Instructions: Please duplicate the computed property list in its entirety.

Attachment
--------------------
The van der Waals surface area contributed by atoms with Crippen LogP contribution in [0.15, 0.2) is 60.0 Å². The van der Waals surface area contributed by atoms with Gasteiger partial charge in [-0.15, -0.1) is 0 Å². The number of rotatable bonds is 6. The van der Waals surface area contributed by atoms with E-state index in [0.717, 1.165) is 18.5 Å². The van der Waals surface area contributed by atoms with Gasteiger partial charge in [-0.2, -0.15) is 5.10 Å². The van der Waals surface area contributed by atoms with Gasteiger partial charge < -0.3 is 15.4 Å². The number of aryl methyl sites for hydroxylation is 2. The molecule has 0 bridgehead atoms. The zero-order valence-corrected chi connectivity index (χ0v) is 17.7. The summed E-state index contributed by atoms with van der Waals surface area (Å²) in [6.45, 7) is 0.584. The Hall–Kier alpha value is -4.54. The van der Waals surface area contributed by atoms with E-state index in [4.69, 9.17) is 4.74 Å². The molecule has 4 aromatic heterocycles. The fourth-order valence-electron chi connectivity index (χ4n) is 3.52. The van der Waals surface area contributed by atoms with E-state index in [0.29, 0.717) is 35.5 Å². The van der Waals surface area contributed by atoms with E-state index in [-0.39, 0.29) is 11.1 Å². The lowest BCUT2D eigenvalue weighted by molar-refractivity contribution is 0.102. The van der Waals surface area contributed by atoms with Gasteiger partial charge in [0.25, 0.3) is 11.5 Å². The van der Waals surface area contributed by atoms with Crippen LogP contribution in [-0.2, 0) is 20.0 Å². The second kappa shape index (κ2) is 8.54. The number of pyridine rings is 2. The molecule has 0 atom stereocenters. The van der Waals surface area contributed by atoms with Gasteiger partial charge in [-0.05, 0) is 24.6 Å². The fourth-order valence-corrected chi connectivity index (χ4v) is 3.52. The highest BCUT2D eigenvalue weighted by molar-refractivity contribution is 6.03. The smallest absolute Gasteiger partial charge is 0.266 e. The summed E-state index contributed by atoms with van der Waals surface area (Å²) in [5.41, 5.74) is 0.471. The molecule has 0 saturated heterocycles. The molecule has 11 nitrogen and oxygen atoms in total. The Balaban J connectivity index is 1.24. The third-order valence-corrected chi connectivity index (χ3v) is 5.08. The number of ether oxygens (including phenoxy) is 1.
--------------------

The van der Waals surface area contributed by atoms with Crippen LogP contribution in [0.15, 0.2) is 60.0 Å². The van der Waals surface area contributed by atoms with Gasteiger partial charge in [-0.15, -0.1) is 0 Å². The number of rotatable bonds is 6. The van der Waals surface area contributed by atoms with E-state index in [0.717, 1.165) is 18.5 Å². The van der Waals surface area contributed by atoms with Gasteiger partial charge in [-0.2, -0.15) is 5.10 Å². The van der Waals surface area contributed by atoms with Gasteiger partial charge < -0.3 is 15.4 Å². The number of aryl methyl sites for hydroxylation is 2. The molecule has 0 bridgehead atoms. The zero-order valence-corrected chi connectivity index (χ0v) is 17.7. The summed E-state index contributed by atoms with van der Waals surface area (Å²) in [6.45, 7) is 0.584. The Hall–Kier alpha value is -4.54. The van der Waals surface area contributed by atoms with E-state index in [4.69, 9.17) is 4.74 Å². The molecule has 4 aromatic heterocycles. The fourth-order valence-electron chi connectivity index (χ4n) is 3.52. The van der Waals surface area contributed by atoms with E-state index in [0.29, 0.717) is 35.5 Å². The van der Waals surface area contributed by atoms with E-state index in [-0.39, 0.29) is 11.1 Å². The lowest BCUT2D eigenvalue weighted by molar-refractivity contribution is 0.102. The van der Waals surface area contributed by atoms with Gasteiger partial charge in [0.25, 0.3) is 11.5 Å². The van der Waals surface area contributed by atoms with Crippen LogP contribution in [-0.2, 0) is 20.0 Å². The second kappa shape index (κ2) is 8.54. The number of pyridine rings is 2. The molecule has 0 atom stereocenters. The van der Waals surface area contributed by atoms with Gasteiger partial charge in [-0.05, 0) is 24.6 Å². The fourth-order valence-corrected chi connectivity index (χ4v) is 3.52. The highest BCUT2D eigenvalue weighted by molar-refractivity contribution is 6.03. The smallest absolute Gasteiger partial charge is 0.266 e. The summed E-state index contributed by atoms with van der Waals surface area (Å²) in [5.41, 5.74) is 0.471. The molecule has 0 saturated heterocycles. The molecule has 11 nitrogen and oxygen atoms in total. The Balaban J connectivity index is 1.24. The third-order valence-corrected chi connectivity index (χ3v) is 5.08. The number of ether oxygens (including phenoxy) is 1.